Kristen Iversen is the author of Full Body Burden: Growing Up in the Nuclear Shadow of Rocky Flats, a finalist for the Barnes & Noble Discover Award and the Andrew Carnegie Medal for Excellence. Ms. Iverson holds a Ph.D from the University of Denver and is an associate professor at the University of Memphis, where she directs the MFA program in creative writing. Full Body Burden has been chosen as MCC’s “Common Reader” for the 2013-14 academic year.

The Anne P. Baker Gallery

August 17-October 4, 2013
Glema Center Juried Art Exhibit & Glema Center Juried Photography Exhibit
Reception & Awards, Saturday, August 17, 2013 ∙ 2 p.m.

Permanent support for gallery exhibits provided by the Robbie P. Ruby Memorial Endowment.

Information about exhibits throughout the year, as well as any of the events mentioned above, are available at www.glemacenter.org

Sugg Street Post
Information/lineup provided by the Glema Mahr Center for the Arts via Brad Downall

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The Courthouse

HOPKINS COUNTY, KY (6/21/13) - A siren could be heard in the distance. There were loud popping sounds accompanying the bright flashes, which were accentuating the night sky. Exploding firecrackers added to the excitement of the occasion. A marching band struck up a hearty rendition of the "Star Spangled Banner.” The street signs were adorned with flags and brightly colored placards. The old courthouse was lit with red and blue lights. As always, the courthouse was the focal point for the annual Independence Day celebration. The townspeople lined the streets to witness the pageantry of this patriotic event. It was a time to also reflect on the one hundred and twenty-seven celebrations which had come before.

A cannon salute signaled the festivities of the 1886 celebration. The town was not only celebrating the birth of the nation, but a new courthouse as well. People came as far as fifty miles away to see this wondrous structure. It was an extremely ornate building supported by marble pillars. In the center of the structure was an impressive clock which chimed on every hour. Each window was individually sculptured with lead glass in each pane. Over the huge double entrance was carved: COUNTY COURTHOUSE. At the top of the steeple, a flag stood motionless in the hot summer air. There was loud cheering as Civil War veterans rode proudly past on their spirited steeds. The mayor proclaimed: "This building is dedicated to all those individuals who are committed to keeping our country free." With that, the crowd roared its resounding approval. The courthouse was the picture of modern architecture and gothic beauty.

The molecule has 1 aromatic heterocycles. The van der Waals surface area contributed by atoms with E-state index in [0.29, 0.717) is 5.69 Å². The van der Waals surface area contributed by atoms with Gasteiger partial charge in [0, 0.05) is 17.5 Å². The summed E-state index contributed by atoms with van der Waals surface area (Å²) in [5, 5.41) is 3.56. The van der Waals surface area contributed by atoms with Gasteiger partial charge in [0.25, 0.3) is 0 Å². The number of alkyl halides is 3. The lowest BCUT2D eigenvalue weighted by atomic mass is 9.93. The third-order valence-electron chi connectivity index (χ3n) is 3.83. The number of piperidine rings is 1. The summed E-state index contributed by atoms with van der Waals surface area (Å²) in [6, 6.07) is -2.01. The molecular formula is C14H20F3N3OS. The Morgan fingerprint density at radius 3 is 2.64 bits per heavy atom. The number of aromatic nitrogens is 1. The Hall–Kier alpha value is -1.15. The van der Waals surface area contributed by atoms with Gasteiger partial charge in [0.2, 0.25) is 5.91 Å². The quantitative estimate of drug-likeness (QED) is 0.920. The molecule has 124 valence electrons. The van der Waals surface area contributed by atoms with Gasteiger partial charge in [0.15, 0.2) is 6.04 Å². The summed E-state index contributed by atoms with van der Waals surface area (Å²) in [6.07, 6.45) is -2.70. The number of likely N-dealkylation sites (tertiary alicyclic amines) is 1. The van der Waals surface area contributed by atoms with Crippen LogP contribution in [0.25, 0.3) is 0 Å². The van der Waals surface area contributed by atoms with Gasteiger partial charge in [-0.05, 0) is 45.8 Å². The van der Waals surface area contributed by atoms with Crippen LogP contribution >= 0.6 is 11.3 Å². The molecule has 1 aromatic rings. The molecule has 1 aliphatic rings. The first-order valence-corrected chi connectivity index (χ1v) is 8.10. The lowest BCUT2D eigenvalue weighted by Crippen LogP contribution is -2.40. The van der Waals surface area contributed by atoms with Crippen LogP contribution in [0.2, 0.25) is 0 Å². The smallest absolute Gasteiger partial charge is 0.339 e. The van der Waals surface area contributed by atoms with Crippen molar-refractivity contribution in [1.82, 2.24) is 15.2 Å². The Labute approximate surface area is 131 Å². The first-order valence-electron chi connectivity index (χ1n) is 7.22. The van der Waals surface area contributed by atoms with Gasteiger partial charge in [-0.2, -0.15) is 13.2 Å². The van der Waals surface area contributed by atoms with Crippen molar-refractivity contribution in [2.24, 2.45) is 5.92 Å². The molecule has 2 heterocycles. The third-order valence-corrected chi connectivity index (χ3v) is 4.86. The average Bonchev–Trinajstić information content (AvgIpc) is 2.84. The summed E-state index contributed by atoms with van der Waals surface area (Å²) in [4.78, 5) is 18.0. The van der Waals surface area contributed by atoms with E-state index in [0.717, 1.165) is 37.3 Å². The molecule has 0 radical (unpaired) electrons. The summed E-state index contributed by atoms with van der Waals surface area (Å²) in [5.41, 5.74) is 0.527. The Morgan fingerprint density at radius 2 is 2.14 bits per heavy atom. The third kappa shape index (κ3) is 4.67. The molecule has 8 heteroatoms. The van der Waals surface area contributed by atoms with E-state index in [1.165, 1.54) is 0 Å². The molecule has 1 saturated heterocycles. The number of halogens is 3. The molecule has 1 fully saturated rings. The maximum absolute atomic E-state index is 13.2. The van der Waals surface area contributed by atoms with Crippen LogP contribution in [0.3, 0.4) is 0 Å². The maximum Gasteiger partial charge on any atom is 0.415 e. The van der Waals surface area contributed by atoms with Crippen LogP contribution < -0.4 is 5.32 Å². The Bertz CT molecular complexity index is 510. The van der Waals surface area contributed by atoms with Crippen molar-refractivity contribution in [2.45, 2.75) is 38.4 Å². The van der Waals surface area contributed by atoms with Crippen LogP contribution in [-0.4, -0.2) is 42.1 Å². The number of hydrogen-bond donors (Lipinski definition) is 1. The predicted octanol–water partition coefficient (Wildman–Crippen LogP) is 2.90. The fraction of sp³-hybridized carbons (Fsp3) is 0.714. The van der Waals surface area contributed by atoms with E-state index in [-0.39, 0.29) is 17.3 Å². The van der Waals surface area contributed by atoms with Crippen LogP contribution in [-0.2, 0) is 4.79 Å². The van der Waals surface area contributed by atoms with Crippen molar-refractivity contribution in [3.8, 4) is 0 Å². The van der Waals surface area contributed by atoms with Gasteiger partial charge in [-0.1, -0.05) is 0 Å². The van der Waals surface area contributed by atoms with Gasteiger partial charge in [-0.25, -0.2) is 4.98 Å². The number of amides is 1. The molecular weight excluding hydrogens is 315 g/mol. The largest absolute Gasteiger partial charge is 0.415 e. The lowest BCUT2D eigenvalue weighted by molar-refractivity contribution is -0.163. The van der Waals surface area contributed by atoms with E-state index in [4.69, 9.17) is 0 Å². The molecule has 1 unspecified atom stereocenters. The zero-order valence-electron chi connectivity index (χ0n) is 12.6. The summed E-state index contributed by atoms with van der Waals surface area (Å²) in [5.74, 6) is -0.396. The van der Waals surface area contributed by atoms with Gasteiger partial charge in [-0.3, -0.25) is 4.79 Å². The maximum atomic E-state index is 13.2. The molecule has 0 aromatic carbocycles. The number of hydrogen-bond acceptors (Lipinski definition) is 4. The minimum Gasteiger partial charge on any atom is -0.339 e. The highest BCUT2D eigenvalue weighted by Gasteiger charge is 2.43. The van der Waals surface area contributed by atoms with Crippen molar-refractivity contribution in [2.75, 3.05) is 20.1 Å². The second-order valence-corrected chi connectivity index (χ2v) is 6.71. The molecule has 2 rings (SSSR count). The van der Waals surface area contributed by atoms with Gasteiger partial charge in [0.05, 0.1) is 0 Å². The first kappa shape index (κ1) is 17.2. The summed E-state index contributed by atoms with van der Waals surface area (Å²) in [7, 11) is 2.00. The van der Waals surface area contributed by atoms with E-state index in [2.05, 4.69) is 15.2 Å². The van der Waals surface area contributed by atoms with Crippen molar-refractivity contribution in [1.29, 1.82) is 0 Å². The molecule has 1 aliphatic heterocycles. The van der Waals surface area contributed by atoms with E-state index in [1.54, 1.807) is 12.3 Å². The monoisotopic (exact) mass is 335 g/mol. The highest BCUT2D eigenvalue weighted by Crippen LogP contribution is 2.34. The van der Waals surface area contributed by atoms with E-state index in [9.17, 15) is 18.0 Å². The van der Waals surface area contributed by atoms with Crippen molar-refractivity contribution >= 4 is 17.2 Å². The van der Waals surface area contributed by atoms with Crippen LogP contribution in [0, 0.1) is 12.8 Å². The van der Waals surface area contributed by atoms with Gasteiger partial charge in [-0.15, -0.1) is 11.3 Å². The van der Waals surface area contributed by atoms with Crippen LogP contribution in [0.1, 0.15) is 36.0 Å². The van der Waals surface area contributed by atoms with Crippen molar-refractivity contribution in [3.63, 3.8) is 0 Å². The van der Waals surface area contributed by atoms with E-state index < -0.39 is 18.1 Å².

At the turn of the Twentieth Century, a different celebration was being held. The long overdue monument to the Civil War dead was being dedicated. A local resident who had served directly under General Grant was the first to speak: "It was a scary time for the country and for a nineteen-year-old soldier." He continued: "I remember how badly I felt when I heard that President Lincoln had been shot. I truly believed the country had lost the only person who could put it back together again." The recent assassination of President McKinley was still in the minds of the people in the audience. The old soldier gave way to another who had fought on the opposite side. This gentleman had fought gallantly under General George Pickett, having survived the famous charge at Gettysburg. He spoke in a high, piercing voice: "It was a time of stubbornness and unmitigated pride. We thought we were fighting for a principle, but we were really caught up with the aura of the times." There were more speeches that day and more painful memories. A bugle sounded taps as the flag was raised to half-mast atop the courthouse steeple. The courthouse was sullenly quiet. We were mourning the recent loss of a President and the passing of a bygone era.

Fifteen years later, the country was in the middle of the First World War. There were streamers galore, each sending a message of support to doughboys everywhere. Lemonade flowed freely to quench the thirst caused by the boiling sun. A sign was hung over the courthouse entrance. It read: WE SUPPORT OUR BOYS. There were patriotic essays read aloud by local dignitaries. An essay by a ten-year old girl from a nearby county was declared the winner. She wrote how proud she was of her country. She also wrote about the beautiful countryside with its colorful flowers and towering sycamore trees. The day could not have been complete without a parade. In keeping with the mood, the parade's theme reflected support for America in its war effort. The courthouse chimed a resounding eight times signifying the end of a perfect celebration.